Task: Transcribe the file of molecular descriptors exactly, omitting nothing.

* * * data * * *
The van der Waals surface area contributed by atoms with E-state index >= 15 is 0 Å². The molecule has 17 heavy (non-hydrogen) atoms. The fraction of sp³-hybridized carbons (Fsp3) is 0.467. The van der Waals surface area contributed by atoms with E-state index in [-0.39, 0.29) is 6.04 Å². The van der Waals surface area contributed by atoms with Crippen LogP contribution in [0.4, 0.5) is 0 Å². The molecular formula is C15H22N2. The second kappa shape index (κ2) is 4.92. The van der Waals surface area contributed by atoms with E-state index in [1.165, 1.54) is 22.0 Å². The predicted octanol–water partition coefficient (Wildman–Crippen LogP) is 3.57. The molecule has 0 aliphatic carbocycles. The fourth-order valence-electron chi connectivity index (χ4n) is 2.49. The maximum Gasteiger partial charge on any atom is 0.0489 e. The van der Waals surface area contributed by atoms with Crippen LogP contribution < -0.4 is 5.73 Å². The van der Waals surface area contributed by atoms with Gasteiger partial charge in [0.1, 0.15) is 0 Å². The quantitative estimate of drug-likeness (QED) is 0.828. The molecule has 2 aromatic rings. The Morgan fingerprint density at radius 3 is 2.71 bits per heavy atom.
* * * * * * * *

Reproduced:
The van der Waals surface area contributed by atoms with E-state index >= 15 is 0 Å². The molecule has 17 heavy (non-hydrogen) atoms. The fraction of sp³-hybridized carbons (Fsp3) is 0.467. The van der Waals surface area contributed by atoms with E-state index in [-0.39, 0.29) is 6.04 Å². The van der Waals surface area contributed by atoms with Crippen LogP contribution in [0.4, 0.5) is 0 Å². The molecular formula is C15H22N2. The second kappa shape index (κ2) is 4.92. The van der Waals surface area contributed by atoms with E-state index in [1.165, 1.54) is 22.0 Å². The predicted octanol–water partition coefficient (Wildman–Crippen LogP) is 3.57. The molecule has 0 aliphatic carbocycles. The fourth-order valence-electron chi connectivity index (χ4n) is 2.49. The maximum Gasteiger partial charge on any atom is 0.0489 e. The van der Waals surface area contributed by atoms with Crippen LogP contribution < -0.4 is 5.73 Å². The van der Waals surface area contributed by atoms with Gasteiger partial charge in [0.1, 0.15) is 0 Å². The quantitative estimate of drug-likeness (QED) is 0.828. The molecule has 2 aromatic rings. The Morgan fingerprint density at radius 3 is 2.71 bits per heavy atom.